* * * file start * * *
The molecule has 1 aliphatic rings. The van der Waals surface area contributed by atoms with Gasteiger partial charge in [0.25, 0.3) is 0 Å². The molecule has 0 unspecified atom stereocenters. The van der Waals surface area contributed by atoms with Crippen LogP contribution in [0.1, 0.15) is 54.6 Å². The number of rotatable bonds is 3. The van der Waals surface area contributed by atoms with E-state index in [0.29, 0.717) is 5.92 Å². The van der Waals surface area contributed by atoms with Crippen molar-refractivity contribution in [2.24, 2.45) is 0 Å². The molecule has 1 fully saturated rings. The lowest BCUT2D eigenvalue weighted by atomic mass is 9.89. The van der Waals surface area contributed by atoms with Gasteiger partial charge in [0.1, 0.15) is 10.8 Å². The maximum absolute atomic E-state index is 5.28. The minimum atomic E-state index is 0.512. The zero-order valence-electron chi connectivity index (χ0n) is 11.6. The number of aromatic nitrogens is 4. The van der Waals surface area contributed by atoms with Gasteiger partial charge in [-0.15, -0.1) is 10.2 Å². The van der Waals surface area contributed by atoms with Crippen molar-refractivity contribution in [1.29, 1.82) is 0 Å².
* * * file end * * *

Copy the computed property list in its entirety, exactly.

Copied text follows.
The molecule has 1 aliphatic rings. The van der Waals surface area contributed by atoms with Gasteiger partial charge in [0.25, 0.3) is 0 Å². The molecule has 0 unspecified atom stereocenters. The van der Waals surface area contributed by atoms with Crippen LogP contribution in [0.1, 0.15) is 54.6 Å². The number of rotatable bonds is 3. The van der Waals surface area contributed by atoms with E-state index in [0.29, 0.717) is 5.92 Å². The van der Waals surface area contributed by atoms with Crippen molar-refractivity contribution in [2.24, 2.45) is 0 Å². The molecule has 1 fully saturated rings. The lowest BCUT2D eigenvalue weighted by atomic mass is 9.89. The van der Waals surface area contributed by atoms with Gasteiger partial charge in [0.1, 0.15) is 10.8 Å². The maximum absolute atomic E-state index is 5.28. The minimum atomic E-state index is 0.512. The zero-order valence-electron chi connectivity index (χ0n) is 11.6. The number of aromatic nitrogens is 4. The van der Waals surface area contributed by atoms with Gasteiger partial charge in [-0.15, -0.1) is 10.2 Å². The van der Waals surface area contributed by atoms with Crippen molar-refractivity contribution in [1.29, 1.82) is 0 Å².